Can you imagine laying in bed 12 hours a day, unable to get up, and then falling into darkness? I know all the sounds he hears and I know he must be so frightened. Ben too. They are completely helpless, completely reliant on others to feed them, clothe them, protect them. How will he keep that beautiful smile if the whole world turns black? I can’t even fathom. My mommy heart is devastated and it takes everything in me not to jump on a plane today and go to him.
I’ll be honest. Isaiah’s only hope is adoption. Ben’s only hope is adoption. The special nannies, the special food, all of it is a temporary solution. It is the best we can do under the circumstances, but it is not nearly enough. We know this. Their quality of life is poor. Okay, they aren’t dying at this moment, but they aren’t living either. We absolutely love these boys like we love the 5 children under our roof. And I say that this life they have right now is not good enough. Our Havalah is 6. Would I be satisfied with her having attention and love 12 hours a day and then being bound to a crib surrounded by moans and screams and cries the other 12, the door locked for her protection? Would I be okay if I learned she was going blind? Would I be content to let her fall into darkness?
No. I would fight for her.
I would scream for her.
I would cry out and fight and petition until I found someone to help her. Someone to rescue her.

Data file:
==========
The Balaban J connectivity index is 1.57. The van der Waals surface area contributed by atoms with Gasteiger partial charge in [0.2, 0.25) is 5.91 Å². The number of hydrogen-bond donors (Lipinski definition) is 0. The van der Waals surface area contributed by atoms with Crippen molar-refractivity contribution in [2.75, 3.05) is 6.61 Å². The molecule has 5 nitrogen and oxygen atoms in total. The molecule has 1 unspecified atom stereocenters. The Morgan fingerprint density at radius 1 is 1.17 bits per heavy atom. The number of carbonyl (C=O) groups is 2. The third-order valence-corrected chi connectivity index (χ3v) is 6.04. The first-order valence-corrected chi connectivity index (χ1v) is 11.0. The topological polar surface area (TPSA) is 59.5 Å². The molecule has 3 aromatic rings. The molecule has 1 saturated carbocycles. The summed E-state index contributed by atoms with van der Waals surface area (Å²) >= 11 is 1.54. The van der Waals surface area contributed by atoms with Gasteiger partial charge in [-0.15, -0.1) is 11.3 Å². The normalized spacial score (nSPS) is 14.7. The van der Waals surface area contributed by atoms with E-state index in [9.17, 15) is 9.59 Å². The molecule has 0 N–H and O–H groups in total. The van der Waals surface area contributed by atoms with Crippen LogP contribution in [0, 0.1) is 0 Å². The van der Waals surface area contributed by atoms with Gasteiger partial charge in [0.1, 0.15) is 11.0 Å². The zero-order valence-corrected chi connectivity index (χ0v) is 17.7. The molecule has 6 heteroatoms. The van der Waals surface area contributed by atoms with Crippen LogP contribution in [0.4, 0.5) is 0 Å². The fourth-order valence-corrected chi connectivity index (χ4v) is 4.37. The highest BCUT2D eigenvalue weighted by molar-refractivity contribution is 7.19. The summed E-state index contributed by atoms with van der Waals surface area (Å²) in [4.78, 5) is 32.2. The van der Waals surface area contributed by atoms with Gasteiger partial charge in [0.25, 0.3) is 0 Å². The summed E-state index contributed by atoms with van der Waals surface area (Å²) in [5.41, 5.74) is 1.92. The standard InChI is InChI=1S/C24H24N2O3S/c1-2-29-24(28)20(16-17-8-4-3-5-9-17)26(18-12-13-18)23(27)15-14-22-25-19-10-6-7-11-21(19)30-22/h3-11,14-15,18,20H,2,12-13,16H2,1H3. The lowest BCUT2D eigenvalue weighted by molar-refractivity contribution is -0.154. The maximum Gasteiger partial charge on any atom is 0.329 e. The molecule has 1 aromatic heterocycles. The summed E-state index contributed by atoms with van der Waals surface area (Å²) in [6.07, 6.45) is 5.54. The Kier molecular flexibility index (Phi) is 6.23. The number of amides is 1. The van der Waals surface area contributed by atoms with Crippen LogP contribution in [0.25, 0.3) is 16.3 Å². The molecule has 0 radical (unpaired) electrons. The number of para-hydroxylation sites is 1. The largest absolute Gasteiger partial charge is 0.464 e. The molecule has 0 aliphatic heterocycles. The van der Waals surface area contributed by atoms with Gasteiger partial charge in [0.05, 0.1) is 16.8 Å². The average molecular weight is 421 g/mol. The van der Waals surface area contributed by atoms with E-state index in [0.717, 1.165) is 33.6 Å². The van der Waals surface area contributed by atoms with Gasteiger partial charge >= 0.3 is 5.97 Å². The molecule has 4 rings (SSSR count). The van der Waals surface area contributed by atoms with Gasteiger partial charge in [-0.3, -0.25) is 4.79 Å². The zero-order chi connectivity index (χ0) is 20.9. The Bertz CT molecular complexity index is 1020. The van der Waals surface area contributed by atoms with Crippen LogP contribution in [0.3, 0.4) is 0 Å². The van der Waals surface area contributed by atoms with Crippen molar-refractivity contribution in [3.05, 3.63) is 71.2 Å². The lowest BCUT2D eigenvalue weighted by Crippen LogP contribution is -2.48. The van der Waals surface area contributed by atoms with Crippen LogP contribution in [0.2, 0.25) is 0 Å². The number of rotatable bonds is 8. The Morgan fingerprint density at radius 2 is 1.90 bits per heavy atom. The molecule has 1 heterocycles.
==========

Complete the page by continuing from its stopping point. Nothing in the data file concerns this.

And so I do for my babies across the sea.
I can’t be with them. I can’t hold them. I can’t rescue them.
But I can fight for them. I can petition for them until I find someone to rescue them.
Please, please share my babies. Isaiah is falling into darkness. He needs a family now. Please see him.
Ben is a 6 year old in a 12 pound body. He needs a family now. Please see him.
If you have considered adoption, please do not wait. Sometimes it is a matter of life and death. This is one of those times.
Defend the weak and the fatherless; uphold the cause of the poor and the oppressed. Psalm 82:3
Yes, adoption is a huge decision and a hard road. But right now I’m looking across the table at my Vladik and can tell you with all confidence that it is worth it. Would our lives be easier if we didn’t have Vladik? Of course!!! But I know where he would be right now if he wasn’t at my kitchen table. My heart can’t even handle that truth. In the light of that, the “ease” of my life seems pretty insignificant. These babies are worth our discomfort. Just as Jesus came to us, we are to go near the broken on his behalf.
Please pray and ask God how you should respond to Isaiah and Ben. Please don’t just move on. They are worth fighting for.
If you have any questions about either boy or the adoption process itself, please don’t hestitate to ask. You can leave a comment here or email me at firstname.lastname@example.org.
I met Ben and Isaiah when our team was ministering at Romaniv in October. Thank you for sharing an update on them. I am praying Psalm 56 over them today.
When I am afraid, I put my trust in you. – Psalm 56:3